After a short set break, Strings reappeared for a solo, six-song acoustic set-within-a-set that showed the “seasoned beyond his years” element Strings brings to everything he plays or does onstage. Almost seeming to pick songs at random in his mind before flawlessly executing them, he quickly reeled off covers from the likes of Tony RiceBlaze FoleyTownes Van Zandt (who would have turned 79 on Tuesday), and others before being rejoined by the rest of the band.

After a couple of nods to the late Jeff Austin, including Bad Livers‘ “Pretty Daughter” and one of Austin’s own, “Run Down”, it was time for the night’s big surprise, the aforementioned Duane Trucks to join the festivities. Duane, who officially took over for founding Widespread Panic drummer Todd Nance in 2016, previously sat in with Billy for the finale of last year’s Away From The Shire Halloween run in Asheville.

While the road crew quickly threw together a stripped-down-to-the-essentials drum kit for Trucks, Billy vamped for the crowd and paid fine homage to the hard work his team did, noting “We couldn’t do it without them. Well…we used to do it without them but it used to suck a whole lot more.”

Now firmly ensconced, Trucks and the band stretched the farthest toward the psychedelic it had gone all night with a spacey cover of Pink Floyd’s “Fearless” before taking that cosmic vibe to yet another level into the unsuspecting Flatt & Scruggs by way of Charlie Monroe cover “Bringing In The Georgia Mail” that nearly brought the house down. From there it was time for a quick “Running The Route” > “Running” before closing out the second set with a fitting cover of Widespread Panic’s “All Time Low” that saw every last bit of energy the band had left wrung out to the cheers of a delighted audience.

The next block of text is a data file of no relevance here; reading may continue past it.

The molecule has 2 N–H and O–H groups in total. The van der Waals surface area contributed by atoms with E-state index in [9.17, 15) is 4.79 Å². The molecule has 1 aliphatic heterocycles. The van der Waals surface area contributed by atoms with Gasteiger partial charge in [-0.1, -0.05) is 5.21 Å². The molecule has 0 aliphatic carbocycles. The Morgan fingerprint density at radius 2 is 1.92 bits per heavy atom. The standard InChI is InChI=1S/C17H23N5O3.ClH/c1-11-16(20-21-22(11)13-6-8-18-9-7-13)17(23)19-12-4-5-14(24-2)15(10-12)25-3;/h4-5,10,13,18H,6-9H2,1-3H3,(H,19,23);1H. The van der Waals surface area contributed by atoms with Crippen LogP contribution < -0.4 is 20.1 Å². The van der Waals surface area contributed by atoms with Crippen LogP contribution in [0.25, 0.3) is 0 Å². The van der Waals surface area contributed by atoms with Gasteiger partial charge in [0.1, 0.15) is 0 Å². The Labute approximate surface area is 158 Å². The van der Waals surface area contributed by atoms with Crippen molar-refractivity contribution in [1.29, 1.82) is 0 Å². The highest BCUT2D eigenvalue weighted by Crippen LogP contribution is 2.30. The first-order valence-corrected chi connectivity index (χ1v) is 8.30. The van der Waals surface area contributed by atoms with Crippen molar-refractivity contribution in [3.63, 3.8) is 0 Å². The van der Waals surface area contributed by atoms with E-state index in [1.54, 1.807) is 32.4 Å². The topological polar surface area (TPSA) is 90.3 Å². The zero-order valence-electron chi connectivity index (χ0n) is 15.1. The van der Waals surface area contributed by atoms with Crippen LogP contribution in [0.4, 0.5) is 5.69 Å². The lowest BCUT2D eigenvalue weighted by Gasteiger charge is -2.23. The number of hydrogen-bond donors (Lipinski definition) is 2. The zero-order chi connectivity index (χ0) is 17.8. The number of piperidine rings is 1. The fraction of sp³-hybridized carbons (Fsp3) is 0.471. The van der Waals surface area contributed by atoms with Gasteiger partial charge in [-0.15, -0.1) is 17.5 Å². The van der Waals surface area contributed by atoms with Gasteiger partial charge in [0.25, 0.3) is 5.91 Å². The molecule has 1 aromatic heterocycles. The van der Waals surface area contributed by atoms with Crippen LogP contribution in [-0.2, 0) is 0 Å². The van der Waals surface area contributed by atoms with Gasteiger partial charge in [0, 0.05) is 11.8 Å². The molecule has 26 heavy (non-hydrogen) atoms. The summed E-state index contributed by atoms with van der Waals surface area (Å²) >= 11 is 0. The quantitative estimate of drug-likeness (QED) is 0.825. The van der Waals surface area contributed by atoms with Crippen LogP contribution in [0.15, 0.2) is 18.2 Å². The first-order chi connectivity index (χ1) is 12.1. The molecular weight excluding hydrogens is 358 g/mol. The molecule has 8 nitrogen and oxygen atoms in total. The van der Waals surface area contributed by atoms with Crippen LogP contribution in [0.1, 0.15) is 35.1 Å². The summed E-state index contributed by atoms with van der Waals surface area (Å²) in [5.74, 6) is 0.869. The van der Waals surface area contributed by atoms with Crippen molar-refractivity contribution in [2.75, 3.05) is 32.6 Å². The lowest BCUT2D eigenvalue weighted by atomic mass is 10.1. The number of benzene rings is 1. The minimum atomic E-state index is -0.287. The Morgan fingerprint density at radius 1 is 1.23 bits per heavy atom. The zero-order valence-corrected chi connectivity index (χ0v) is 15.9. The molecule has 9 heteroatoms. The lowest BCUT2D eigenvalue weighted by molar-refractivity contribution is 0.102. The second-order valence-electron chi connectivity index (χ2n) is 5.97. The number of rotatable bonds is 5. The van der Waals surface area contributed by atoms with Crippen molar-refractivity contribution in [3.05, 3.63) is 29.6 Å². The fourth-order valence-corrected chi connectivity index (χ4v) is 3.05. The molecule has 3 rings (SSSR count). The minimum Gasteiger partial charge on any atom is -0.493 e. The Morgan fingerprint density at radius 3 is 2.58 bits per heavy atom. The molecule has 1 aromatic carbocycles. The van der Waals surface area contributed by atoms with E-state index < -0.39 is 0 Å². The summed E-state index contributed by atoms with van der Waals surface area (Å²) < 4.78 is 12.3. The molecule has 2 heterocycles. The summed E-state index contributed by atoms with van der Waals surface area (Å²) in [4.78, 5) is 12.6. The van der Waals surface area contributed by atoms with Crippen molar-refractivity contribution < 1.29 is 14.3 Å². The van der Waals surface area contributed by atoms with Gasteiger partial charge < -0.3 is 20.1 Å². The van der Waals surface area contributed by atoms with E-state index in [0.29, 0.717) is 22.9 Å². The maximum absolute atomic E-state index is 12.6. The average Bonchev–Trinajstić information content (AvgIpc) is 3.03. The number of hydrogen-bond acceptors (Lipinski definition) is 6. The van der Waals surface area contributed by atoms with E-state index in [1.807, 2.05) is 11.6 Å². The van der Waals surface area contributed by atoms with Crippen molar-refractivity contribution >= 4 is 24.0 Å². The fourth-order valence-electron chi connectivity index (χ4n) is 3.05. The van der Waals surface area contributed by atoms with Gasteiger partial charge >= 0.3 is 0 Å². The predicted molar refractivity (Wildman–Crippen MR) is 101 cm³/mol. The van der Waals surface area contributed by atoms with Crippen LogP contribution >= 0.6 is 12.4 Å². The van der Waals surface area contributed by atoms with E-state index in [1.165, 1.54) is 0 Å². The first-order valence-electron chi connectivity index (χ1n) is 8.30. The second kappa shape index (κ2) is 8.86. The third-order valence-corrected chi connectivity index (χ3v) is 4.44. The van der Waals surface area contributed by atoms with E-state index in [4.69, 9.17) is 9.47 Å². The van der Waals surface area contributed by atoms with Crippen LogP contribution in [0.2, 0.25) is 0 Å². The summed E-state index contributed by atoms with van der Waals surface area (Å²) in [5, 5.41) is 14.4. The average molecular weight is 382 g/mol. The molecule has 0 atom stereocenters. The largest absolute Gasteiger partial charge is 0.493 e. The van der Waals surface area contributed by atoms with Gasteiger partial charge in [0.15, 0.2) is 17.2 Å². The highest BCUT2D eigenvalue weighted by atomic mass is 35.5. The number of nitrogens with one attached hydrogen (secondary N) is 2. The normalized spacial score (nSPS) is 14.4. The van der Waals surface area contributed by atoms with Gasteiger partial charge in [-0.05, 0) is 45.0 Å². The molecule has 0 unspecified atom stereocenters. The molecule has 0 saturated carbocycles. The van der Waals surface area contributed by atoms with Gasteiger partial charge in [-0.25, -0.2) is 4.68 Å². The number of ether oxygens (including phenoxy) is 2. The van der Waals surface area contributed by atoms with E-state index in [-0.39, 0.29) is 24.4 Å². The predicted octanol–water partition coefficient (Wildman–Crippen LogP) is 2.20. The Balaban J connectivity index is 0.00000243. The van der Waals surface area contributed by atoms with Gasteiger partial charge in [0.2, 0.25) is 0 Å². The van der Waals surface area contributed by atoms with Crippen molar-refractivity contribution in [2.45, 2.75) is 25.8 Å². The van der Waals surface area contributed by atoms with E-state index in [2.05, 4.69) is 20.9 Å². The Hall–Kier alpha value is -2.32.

A loving nod to the traditional bluegrass, single mic gathering days of yore got the encore started with old-time hymnal “If Your Hair’s Too Long (There’s Sin In Your Heart)”. Not only did it again show off the range of the band, but a comic lyrical reference to Widespread Panic also earned Strings a hearty cheer for his showmanship.

After a ghostly “Standing in The Need Of Prayer” they hurriedly grabbed their instruments for one last tune. Strings broke out his rarely utilized Casio DG-20 digital guitar, an ’80s hybrid that makes the occasional onstage appearance for “Home of the Red Fox 3000”, a take on the Bill Emerson tune updated to the 31st century with Billy’s electronic instrument.